The blast beat has had a very unlikely journey through its relatively young lifespan in music. Rooted in a jazz technique of an alternating bass drum/hi-hat and snare 16th note pattern (though played at much slower tempo in jazz music), it found a unique identity in the early 1980s when underground hardcore punk bands like Siege and Asocial began using it at aggressive speeds to enhance their violent bursts of rebellion. This made it a close friend of metal when the middle of the decade saw a fledgling death metal movement getting its hands dirty with hardcore punk speed and sound in an effort to push its own extremity. Over the next 15 years, several drummers would rise to prominence with their clever use of the blast beat to either push these combinations to extreme speeds or to utilize them enduringly for an effect similar to trance music. Suddenly, every metal band that wanted to play fast or play simplistically HAD to play blast beats, and we eventually reached a point where blast beats were the most dominant part of every death and black metal song’s drum composition.
For the future of death and black metal to establish themselves distinctively, they must abandon what has become routine and keep only what is necessary to preserve their underlying spirit. And with this understanding comes an unfortunate truth- the beloved blast beat must be laid to rest, so that new life in metal can grow.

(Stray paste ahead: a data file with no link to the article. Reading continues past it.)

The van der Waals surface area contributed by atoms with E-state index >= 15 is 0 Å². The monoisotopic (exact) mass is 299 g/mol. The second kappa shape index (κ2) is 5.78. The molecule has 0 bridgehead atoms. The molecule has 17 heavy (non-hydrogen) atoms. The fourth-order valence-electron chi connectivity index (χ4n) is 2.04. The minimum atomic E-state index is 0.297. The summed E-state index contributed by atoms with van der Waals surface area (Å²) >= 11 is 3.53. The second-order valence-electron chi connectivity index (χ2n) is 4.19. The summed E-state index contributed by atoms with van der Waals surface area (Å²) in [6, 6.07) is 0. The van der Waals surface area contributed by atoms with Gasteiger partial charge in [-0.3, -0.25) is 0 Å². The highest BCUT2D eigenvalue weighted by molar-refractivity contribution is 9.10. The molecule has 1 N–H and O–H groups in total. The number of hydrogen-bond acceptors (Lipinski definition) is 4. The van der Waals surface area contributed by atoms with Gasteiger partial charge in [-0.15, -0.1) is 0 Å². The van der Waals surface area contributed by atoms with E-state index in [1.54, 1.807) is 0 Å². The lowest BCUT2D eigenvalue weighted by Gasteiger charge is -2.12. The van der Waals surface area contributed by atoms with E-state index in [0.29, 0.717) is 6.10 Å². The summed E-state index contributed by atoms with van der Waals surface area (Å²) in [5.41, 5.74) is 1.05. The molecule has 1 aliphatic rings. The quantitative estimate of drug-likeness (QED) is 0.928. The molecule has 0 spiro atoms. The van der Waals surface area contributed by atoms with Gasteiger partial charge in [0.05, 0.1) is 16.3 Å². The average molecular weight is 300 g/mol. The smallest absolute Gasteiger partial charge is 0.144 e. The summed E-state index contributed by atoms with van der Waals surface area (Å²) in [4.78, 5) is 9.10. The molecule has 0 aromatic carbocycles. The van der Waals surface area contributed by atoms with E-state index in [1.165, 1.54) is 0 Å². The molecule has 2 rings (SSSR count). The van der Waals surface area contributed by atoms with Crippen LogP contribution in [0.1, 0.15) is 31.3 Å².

Blast beats first found their way into metal in the mid 80’s as proto-death/black metal bands like Hellhammer and Sepultura were using punk rock drumming to blend with the atnoal/minor power chord-heavy guitar riffs. The first metal band to utilize it was probably Repulsion, who’s use of the technique on the band’s Slaughter of the Innocent demo (above, blast beats at 1 minute in) set the standard for the speed it would be used on in the 80s. It was with repulsion that we saw it as a common technique that could replace the common thrash kick+snare+kick+snare that was being played on 8th notes rather than 16th notes. Now having been decisively claimed by death metal and grindcore, a number of bands would interpret different uses of the blast beat. Cannibal Corpse’s Paul Mazurkiewicz would place the snare drum selectively while hitting the 16th notes consistently on the kick and hi-hat, Morbid Angel’s Pete Sandoval would use craftier footwork while maintaining the tempo with the hands, and gore/brutal death metal bands introduced more nimble 16th note count of the snare (in place of or in conjunction with the hi-hat) via the “gravity blast” technique.